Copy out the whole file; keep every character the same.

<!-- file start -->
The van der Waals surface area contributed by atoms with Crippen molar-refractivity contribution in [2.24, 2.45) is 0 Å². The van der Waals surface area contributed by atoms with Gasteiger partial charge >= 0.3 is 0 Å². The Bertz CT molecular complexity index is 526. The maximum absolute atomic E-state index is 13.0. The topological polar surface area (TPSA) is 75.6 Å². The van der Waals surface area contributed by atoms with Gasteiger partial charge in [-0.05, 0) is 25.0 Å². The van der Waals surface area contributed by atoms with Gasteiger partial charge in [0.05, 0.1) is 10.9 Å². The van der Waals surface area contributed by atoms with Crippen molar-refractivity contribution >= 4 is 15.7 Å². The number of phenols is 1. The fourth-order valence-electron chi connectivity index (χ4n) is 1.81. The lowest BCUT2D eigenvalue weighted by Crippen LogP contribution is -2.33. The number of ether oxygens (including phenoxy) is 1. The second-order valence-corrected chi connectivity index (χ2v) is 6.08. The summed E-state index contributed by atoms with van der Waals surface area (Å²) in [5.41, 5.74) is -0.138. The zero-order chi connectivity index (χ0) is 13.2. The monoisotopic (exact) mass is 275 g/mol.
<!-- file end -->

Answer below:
The van der Waals surface area contributed by atoms with Crippen molar-refractivity contribution in [2.24, 2.45) is 0 Å². The van der Waals surface area contributed by atoms with Gasteiger partial charge >= 0.3 is 0 Å². The Bertz CT molecular complexity index is 526. The maximum absolute atomic E-state index is 13.0. The topological polar surface area (TPSA) is 75.6 Å². The van der Waals surface area contributed by atoms with Gasteiger partial charge in [-0.05, 0) is 25.0 Å². The van der Waals surface area contributed by atoms with Gasteiger partial charge in [0.05, 0.1) is 10.9 Å². The van der Waals surface area contributed by atoms with Crippen molar-refractivity contribution >= 4 is 15.7 Å². The number of phenols is 1. The fourth-order valence-electron chi connectivity index (χ4n) is 1.81. The lowest BCUT2D eigenvalue weighted by Crippen LogP contribution is -2.33. The number of ether oxygens (including phenoxy) is 1. The second-order valence-corrected chi connectivity index (χ2v) is 6.08. The summed E-state index contributed by atoms with van der Waals surface area (Å²) in [5.41, 5.74) is -0.138. The zero-order chi connectivity index (χ0) is 13.2. The monoisotopic (exact) mass is 275 g/mol.